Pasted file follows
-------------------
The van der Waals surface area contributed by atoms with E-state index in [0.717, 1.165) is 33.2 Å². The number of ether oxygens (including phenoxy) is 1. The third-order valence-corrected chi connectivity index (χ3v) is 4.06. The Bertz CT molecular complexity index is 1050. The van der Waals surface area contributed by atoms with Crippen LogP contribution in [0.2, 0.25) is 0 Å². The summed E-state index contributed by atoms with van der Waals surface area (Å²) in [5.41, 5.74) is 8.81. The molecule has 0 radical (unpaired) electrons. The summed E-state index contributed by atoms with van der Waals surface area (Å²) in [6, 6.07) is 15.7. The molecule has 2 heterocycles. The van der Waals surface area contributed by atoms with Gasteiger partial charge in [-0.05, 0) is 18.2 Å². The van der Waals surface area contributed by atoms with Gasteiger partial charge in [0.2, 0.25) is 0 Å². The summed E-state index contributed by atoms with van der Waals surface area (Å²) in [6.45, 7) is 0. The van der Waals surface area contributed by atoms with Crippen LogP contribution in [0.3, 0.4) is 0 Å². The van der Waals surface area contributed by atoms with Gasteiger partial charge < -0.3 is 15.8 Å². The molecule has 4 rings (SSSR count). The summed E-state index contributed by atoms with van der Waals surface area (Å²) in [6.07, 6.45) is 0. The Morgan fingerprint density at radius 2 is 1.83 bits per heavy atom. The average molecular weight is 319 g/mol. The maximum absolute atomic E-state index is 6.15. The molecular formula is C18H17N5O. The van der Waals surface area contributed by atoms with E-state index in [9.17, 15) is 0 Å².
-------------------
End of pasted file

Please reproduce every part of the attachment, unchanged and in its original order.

The van der Waals surface area contributed by atoms with E-state index in [0.717, 1.165) is 33.2 Å². The number of ether oxygens (including phenoxy) is 1. The third-order valence-corrected chi connectivity index (χ3v) is 4.06. The Bertz CT molecular complexity index is 1050. The van der Waals surface area contributed by atoms with Crippen LogP contribution in [0.2, 0.25) is 0 Å². The summed E-state index contributed by atoms with van der Waals surface area (Å²) in [5.41, 5.74) is 8.81. The molecule has 0 radical (unpaired) electrons. The summed E-state index contributed by atoms with van der Waals surface area (Å²) in [6, 6.07) is 15.7. The molecule has 2 heterocycles. The van der Waals surface area contributed by atoms with Gasteiger partial charge in [-0.05, 0) is 18.2 Å². The van der Waals surface area contributed by atoms with Gasteiger partial charge in [0.2, 0.25) is 0 Å². The summed E-state index contributed by atoms with van der Waals surface area (Å²) in [6.45, 7) is 0. The van der Waals surface area contributed by atoms with Crippen LogP contribution in [0.3, 0.4) is 0 Å². The van der Waals surface area contributed by atoms with Gasteiger partial charge < -0.3 is 15.8 Å². The molecule has 4 rings (SSSR count). The summed E-state index contributed by atoms with van der Waals surface area (Å²) in [6.07, 6.45) is 0. The Morgan fingerprint density at radius 2 is 1.83 bits per heavy atom. The average molecular weight is 319 g/mol. The maximum absolute atomic E-state index is 6.15. The molecular formula is C18H17N5O. The van der Waals surface area contributed by atoms with E-state index in [9.17, 15) is 0 Å².